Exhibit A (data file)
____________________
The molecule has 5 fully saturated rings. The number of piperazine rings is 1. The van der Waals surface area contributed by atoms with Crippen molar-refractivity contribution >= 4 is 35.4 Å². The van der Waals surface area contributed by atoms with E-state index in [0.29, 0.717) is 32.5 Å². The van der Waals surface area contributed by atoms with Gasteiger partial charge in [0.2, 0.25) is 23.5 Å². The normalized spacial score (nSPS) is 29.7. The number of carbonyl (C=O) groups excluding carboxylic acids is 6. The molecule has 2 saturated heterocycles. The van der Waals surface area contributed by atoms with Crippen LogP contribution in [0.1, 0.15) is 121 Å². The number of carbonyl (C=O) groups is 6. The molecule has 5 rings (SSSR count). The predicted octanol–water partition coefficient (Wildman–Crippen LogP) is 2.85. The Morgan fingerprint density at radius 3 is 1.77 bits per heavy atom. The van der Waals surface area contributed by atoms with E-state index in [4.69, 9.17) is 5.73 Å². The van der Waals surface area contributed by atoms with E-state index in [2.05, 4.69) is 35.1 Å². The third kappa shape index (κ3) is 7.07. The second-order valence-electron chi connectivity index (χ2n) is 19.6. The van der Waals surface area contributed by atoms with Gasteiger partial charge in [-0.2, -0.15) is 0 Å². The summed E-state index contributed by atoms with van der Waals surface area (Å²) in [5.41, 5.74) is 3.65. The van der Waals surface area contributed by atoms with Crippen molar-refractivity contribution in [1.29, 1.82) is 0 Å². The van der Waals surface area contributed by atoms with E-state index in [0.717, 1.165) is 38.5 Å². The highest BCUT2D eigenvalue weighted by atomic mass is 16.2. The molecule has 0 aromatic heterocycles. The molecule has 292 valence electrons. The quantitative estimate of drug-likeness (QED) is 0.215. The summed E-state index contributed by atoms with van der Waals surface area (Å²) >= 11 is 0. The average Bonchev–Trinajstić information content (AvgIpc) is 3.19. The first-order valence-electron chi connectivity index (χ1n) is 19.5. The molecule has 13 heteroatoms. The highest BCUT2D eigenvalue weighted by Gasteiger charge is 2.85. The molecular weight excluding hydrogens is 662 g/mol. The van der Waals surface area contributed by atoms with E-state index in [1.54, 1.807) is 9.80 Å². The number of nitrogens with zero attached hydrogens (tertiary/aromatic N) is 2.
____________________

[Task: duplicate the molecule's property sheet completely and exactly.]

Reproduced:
The molecule has 5 fully saturated rings. The number of piperazine rings is 1. The van der Waals surface area contributed by atoms with Crippen molar-refractivity contribution >= 4 is 35.4 Å². The van der Waals surface area contributed by atoms with E-state index in [0.29, 0.717) is 32.5 Å². The van der Waals surface area contributed by atoms with Gasteiger partial charge in [0.2, 0.25) is 23.5 Å². The normalized spacial score (nSPS) is 29.7. The number of carbonyl (C=O) groups excluding carboxylic acids is 6. The molecule has 2 saturated heterocycles. The van der Waals surface area contributed by atoms with Crippen LogP contribution in [0.1, 0.15) is 121 Å². The number of carbonyl (C=O) groups is 6. The molecule has 5 rings (SSSR count). The predicted octanol–water partition coefficient (Wildman–Crippen LogP) is 2.85. The Morgan fingerprint density at radius 3 is 1.77 bits per heavy atom. The van der Waals surface area contributed by atoms with E-state index in [4.69, 9.17) is 5.73 Å². The van der Waals surface area contributed by atoms with E-state index in [2.05, 4.69) is 35.1 Å². The third kappa shape index (κ3) is 7.07. The second-order valence-electron chi connectivity index (χ2n) is 19.6. The van der Waals surface area contributed by atoms with Gasteiger partial charge in [-0.2, -0.15) is 0 Å². The summed E-state index contributed by atoms with van der Waals surface area (Å²) in [5.41, 5.74) is 3.65. The van der Waals surface area contributed by atoms with Crippen molar-refractivity contribution in [1.29, 1.82) is 0 Å². The van der Waals surface area contributed by atoms with E-state index in [0.717, 1.165) is 38.5 Å². The highest BCUT2D eigenvalue weighted by atomic mass is 16.2. The molecule has 0 aromatic heterocycles. The molecule has 292 valence electrons. The quantitative estimate of drug-likeness (QED) is 0.215. The summed E-state index contributed by atoms with van der Waals surface area (Å²) >= 11 is 0. The average Bonchev–Trinajstić information content (AvgIpc) is 3.19. The first-order valence-electron chi connectivity index (χ1n) is 19.5. The molecule has 13 heteroatoms. The highest BCUT2D eigenvalue weighted by Gasteiger charge is 2.85. The molecular weight excluding hydrogens is 662 g/mol. The van der Waals surface area contributed by atoms with E-state index in [1.54, 1.807) is 9.80 Å². The number of nitrogens with zero attached hydrogens (tertiary/aromatic N) is 2.